Muslims in prison: over-representation and under-reformation

Government bodies have been reporting the over-representation of Muslims in the prison system for years. According to a report produced by Parliament, while Muslims in Britain represented only 4% of the population in 2012, they formed 13% of all prisoners and this statistic is rising year on year.

Speculation around the causes for this has included generic explanations and crude accusations. Socio-economic disadvantages that are inherent in Muslim communities play part to revealing the reasons behind this statistic, which have been exacerbated by Islamophobia since 9/11. More recently, a report by the Prison Officers Association (POA) has claimed that prison inmates are being bullied into conversion to Islam by Muslim gangs.

While attention on this issue has caused alarm and concern, Rukaiya Jeraj from the Muslim Youth Helpline (MYH) and campaign manager for their prisons campaign, spoke about how the rate of re-offending rates among the Muslim community is also un-representatively high and that the needs or make-up of this category are not properly addressed.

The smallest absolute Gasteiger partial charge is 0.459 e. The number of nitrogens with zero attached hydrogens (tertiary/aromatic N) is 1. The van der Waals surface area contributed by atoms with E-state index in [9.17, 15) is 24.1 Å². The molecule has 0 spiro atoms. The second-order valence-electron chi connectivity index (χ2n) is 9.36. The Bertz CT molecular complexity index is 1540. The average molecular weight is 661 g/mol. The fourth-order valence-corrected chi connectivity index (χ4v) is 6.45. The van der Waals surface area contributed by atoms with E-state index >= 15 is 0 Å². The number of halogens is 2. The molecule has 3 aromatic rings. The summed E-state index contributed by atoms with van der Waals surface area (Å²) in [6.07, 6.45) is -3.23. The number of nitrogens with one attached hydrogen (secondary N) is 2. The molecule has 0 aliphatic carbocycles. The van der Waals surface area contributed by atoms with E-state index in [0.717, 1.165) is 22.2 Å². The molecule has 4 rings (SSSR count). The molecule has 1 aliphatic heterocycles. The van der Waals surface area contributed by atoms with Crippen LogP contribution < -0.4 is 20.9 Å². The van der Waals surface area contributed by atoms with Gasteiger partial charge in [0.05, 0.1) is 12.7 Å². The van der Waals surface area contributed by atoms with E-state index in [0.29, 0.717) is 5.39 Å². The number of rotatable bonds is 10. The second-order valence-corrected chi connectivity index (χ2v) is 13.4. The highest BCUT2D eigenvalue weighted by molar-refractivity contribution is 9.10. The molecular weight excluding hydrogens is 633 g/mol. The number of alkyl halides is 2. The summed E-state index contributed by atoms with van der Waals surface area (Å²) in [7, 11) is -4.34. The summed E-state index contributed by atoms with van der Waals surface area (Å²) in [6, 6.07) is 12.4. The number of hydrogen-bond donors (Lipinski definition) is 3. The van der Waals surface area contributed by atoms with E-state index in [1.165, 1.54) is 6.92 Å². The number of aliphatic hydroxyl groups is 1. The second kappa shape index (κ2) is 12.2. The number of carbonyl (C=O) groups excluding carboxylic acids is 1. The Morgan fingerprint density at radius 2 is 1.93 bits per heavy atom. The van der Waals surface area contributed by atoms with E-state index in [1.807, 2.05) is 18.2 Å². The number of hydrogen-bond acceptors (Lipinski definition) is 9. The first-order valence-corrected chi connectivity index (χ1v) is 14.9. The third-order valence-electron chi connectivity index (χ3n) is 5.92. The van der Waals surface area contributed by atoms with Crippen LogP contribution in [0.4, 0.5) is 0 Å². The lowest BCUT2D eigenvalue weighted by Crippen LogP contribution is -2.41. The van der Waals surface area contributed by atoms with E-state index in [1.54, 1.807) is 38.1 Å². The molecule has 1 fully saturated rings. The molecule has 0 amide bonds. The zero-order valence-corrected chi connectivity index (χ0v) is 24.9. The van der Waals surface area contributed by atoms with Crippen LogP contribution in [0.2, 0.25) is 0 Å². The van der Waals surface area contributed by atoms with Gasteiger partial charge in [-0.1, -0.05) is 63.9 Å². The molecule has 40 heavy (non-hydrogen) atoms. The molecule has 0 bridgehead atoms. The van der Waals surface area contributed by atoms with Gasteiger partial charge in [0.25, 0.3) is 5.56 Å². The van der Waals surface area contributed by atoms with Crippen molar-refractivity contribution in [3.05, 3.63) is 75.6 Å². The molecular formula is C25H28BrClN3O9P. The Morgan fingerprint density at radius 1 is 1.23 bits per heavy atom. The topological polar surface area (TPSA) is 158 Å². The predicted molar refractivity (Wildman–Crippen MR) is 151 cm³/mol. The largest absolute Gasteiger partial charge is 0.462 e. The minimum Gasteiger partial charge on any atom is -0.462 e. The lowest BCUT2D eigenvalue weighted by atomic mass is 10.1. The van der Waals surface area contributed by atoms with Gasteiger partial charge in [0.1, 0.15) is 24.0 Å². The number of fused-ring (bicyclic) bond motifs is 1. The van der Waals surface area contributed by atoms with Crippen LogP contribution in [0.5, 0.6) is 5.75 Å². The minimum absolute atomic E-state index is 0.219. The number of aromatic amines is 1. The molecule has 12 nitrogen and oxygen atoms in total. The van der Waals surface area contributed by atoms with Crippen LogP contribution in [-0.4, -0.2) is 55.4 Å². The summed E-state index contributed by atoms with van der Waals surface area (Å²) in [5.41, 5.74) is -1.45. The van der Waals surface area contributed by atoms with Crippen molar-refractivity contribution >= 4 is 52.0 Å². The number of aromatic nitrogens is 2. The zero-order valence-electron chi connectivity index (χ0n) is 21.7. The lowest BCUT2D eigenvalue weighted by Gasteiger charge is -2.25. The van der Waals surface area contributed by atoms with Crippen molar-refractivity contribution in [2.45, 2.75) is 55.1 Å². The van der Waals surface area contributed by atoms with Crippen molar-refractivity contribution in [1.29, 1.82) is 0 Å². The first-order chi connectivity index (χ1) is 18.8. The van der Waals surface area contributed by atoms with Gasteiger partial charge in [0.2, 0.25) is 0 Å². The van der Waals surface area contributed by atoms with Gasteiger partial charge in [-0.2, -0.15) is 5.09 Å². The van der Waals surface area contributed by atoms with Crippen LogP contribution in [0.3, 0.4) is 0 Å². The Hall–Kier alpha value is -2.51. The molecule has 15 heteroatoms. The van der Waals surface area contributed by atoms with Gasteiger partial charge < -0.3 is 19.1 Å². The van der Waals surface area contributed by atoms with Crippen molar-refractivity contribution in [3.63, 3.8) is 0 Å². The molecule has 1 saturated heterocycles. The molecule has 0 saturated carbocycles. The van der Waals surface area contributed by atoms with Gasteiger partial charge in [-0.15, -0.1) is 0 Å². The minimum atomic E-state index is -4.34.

Regarding the conversion rate of Muslims in prison and it being caused by the influence of gangs, Rukaiya admits that there is a high conversion rate of Muslims in prison and ‘yes those reasons may be true’. However, inmates convert for a variety of reasons, not solely for ‘protection’ or fear of other inmates as claimed by the POA. Inmates have a lot of time on their hands to explore other faiths, some disingenuously convert as inmates perceive Muslims to be getting privileges such as more meals during Ramadan, visits to the Imam, time off for Friday prayer etc. ‘What would be interesting to see is if those same inmates still describe themselves as Muslim six months down the line’. Synonymously, many publicly deny they are Muslim for fear of the stigma attached to this. Fundamentally, however, the problem is the Muslim community is regarded as a large generic group whereas in fact it is a diverse segment of society made up of varying ethnicities and even theological nuances. Rukaiya believes that those figures could be broken down even further to understand what the cultural trends are. Beyond the media furore of high numbers of Muslim prisoners in the UK, what has not been picked up on is the high rate of re-offending among Muslims and this is something MYH has been working on in a bid to fill a gap that no-one else, not least the prison system, is filling.

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